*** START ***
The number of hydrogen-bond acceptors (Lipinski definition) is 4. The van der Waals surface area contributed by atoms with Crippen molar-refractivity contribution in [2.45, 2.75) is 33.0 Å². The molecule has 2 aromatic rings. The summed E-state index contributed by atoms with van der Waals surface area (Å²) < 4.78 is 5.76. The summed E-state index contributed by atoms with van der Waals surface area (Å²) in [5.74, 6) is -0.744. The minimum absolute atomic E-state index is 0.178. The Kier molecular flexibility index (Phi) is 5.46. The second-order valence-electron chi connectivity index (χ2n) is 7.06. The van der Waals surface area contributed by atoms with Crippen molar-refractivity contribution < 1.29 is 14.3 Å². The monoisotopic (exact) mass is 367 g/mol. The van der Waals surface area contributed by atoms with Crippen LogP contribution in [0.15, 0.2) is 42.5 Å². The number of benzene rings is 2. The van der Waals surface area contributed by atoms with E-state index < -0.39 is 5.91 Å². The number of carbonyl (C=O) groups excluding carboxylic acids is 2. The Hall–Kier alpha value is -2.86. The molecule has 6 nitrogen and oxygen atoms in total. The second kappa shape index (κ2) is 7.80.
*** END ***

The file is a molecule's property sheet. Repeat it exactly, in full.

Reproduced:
The number of hydrogen-bond acceptors (Lipinski definition) is 4. The van der Waals surface area contributed by atoms with Crippen molar-refractivity contribution in [2.45, 2.75) is 33.0 Å². The molecule has 2 aromatic rings. The summed E-state index contributed by atoms with van der Waals surface area (Å²) < 4.78 is 5.76. The summed E-state index contributed by atoms with van der Waals surface area (Å²) in [5.74, 6) is -0.744. The minimum absolute atomic E-state index is 0.178. The Kier molecular flexibility index (Phi) is 5.46. The second-order valence-electron chi connectivity index (χ2n) is 7.06. The van der Waals surface area contributed by atoms with Crippen molar-refractivity contribution < 1.29 is 14.3 Å². The monoisotopic (exact) mass is 367 g/mol. The van der Waals surface area contributed by atoms with Crippen LogP contribution in [0.15, 0.2) is 42.5 Å². The number of benzene rings is 2. The van der Waals surface area contributed by atoms with E-state index < -0.39 is 5.91 Å². The number of carbonyl (C=O) groups excluding carboxylic acids is 2. The Hall–Kier alpha value is -2.86. The molecule has 6 nitrogen and oxygen atoms in total. The second kappa shape index (κ2) is 7.80.